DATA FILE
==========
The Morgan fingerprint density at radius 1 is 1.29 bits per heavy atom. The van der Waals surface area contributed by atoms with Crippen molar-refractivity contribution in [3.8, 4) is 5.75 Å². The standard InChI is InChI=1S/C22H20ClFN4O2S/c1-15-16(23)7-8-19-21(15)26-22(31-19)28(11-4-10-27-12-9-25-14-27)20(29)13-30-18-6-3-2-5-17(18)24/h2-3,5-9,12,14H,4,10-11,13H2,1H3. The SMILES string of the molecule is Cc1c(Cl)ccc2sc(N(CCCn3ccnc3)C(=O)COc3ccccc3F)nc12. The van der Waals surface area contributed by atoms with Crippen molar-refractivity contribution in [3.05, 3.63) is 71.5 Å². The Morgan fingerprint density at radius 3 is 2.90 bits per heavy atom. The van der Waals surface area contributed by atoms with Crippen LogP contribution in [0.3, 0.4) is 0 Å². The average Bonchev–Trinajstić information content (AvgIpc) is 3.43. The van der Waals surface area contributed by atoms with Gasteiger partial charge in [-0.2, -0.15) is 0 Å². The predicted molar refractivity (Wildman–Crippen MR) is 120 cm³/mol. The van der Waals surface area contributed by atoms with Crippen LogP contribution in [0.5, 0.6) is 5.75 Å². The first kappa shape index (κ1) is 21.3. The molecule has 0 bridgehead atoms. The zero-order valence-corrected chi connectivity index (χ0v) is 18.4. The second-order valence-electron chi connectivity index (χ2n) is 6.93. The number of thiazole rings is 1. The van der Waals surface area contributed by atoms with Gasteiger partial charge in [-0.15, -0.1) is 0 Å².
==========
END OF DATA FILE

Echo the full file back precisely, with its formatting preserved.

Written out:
The Morgan fingerprint density at radius 1 is 1.29 bits per heavy atom. The van der Waals surface area contributed by atoms with Crippen molar-refractivity contribution in [3.8, 4) is 5.75 Å². The standard InChI is InChI=1S/C22H20ClFN4O2S/c1-15-16(23)7-8-19-21(15)26-22(31-19)28(11-4-10-27-12-9-25-14-27)20(29)13-30-18-6-3-2-5-17(18)24/h2-3,5-9,12,14H,4,10-11,13H2,1H3. The SMILES string of the molecule is Cc1c(Cl)ccc2sc(N(CCCn3ccnc3)C(=O)COc3ccccc3F)nc12. The van der Waals surface area contributed by atoms with Crippen molar-refractivity contribution in [3.05, 3.63) is 71.5 Å². The Morgan fingerprint density at radius 3 is 2.90 bits per heavy atom. The van der Waals surface area contributed by atoms with Crippen LogP contribution in [0.3, 0.4) is 0 Å². The average Bonchev–Trinajstić information content (AvgIpc) is 3.43. The van der Waals surface area contributed by atoms with Gasteiger partial charge in [-0.2, -0.15) is 0 Å². The predicted molar refractivity (Wildman–Crippen MR) is 120 cm³/mol. The van der Waals surface area contributed by atoms with Crippen LogP contribution in [0.5, 0.6) is 5.75 Å². The first kappa shape index (κ1) is 21.3. The molecule has 0 bridgehead atoms. The zero-order valence-corrected chi connectivity index (χ0v) is 18.4. The second-order valence-electron chi connectivity index (χ2n) is 6.93. The number of thiazole rings is 1. The van der Waals surface area contributed by atoms with Gasteiger partial charge in [-0.15, -0.1) is 0 Å².